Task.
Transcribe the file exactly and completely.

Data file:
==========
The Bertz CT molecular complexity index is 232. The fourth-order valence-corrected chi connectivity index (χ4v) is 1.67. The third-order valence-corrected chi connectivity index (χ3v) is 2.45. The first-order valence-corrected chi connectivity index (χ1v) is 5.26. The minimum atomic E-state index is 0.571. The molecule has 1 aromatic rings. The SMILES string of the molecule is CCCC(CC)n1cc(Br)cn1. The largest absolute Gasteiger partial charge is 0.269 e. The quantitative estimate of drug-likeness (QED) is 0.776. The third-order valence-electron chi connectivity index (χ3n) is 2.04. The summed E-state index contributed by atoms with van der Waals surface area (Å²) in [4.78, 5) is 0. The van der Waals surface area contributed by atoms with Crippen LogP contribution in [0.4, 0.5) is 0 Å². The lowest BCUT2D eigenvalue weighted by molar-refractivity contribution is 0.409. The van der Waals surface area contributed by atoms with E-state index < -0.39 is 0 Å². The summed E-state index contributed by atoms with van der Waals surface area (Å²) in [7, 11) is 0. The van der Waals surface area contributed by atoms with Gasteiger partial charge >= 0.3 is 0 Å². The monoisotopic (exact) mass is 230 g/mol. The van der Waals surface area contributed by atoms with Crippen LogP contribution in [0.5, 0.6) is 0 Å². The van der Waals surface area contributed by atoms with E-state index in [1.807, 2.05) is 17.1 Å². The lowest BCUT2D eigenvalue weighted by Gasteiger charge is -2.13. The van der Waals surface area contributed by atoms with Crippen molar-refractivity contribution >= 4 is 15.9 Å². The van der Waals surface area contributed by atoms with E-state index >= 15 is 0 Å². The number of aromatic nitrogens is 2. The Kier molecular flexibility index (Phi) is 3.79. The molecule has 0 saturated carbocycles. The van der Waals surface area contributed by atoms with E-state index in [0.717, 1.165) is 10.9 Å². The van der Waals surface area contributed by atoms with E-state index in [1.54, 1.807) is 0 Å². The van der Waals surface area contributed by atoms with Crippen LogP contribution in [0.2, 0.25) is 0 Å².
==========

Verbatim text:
The Bertz CT molecular complexity index is 232. The fourth-order valence-corrected chi connectivity index (χ4v) is 1.67. The third-order valence-corrected chi connectivity index (χ3v) is 2.45. The first-order valence-corrected chi connectivity index (χ1v) is 5.26. The minimum atomic E-state index is 0.571. The molecule has 1 aromatic rings. The SMILES string of the molecule is CCCC(CC)n1cc(Br)cn1. The largest absolute Gasteiger partial charge is 0.269 e. The quantitative estimate of drug-likeness (QED) is 0.776. The third-order valence-electron chi connectivity index (χ3n) is 2.04. The summed E-state index contributed by atoms with van der Waals surface area (Å²) in [4.78, 5) is 0. The van der Waals surface area contributed by atoms with Crippen LogP contribution in [0.4, 0.5) is 0 Å². The lowest BCUT2D eigenvalue weighted by molar-refractivity contribution is 0.409. The van der Waals surface area contributed by atoms with E-state index < -0.39 is 0 Å². The summed E-state index contributed by atoms with van der Waals surface area (Å²) in [7, 11) is 0. The van der Waals surface area contributed by atoms with Gasteiger partial charge >= 0.3 is 0 Å². The monoisotopic (exact) mass is 230 g/mol. The van der Waals surface area contributed by atoms with Crippen LogP contribution in [0.5, 0.6) is 0 Å². The van der Waals surface area contributed by atoms with E-state index in [1.807, 2.05) is 17.1 Å². The lowest BCUT2D eigenvalue weighted by Gasteiger charge is -2.13. The van der Waals surface area contributed by atoms with Crippen molar-refractivity contribution >= 4 is 15.9 Å². The van der Waals surface area contributed by atoms with E-state index >= 15 is 0 Å². The number of aromatic nitrogens is 2. The Kier molecular flexibility index (Phi) is 3.79. The molecule has 0 saturated carbocycles. The van der Waals surface area contributed by atoms with E-state index in [0.717, 1.165) is 10.9 Å². The van der Waals surface area contributed by atoms with E-state index in [1.54, 1.807) is 0 Å². The van der Waals surface area contributed by atoms with Crippen LogP contribution in [0.2, 0.25) is 0 Å².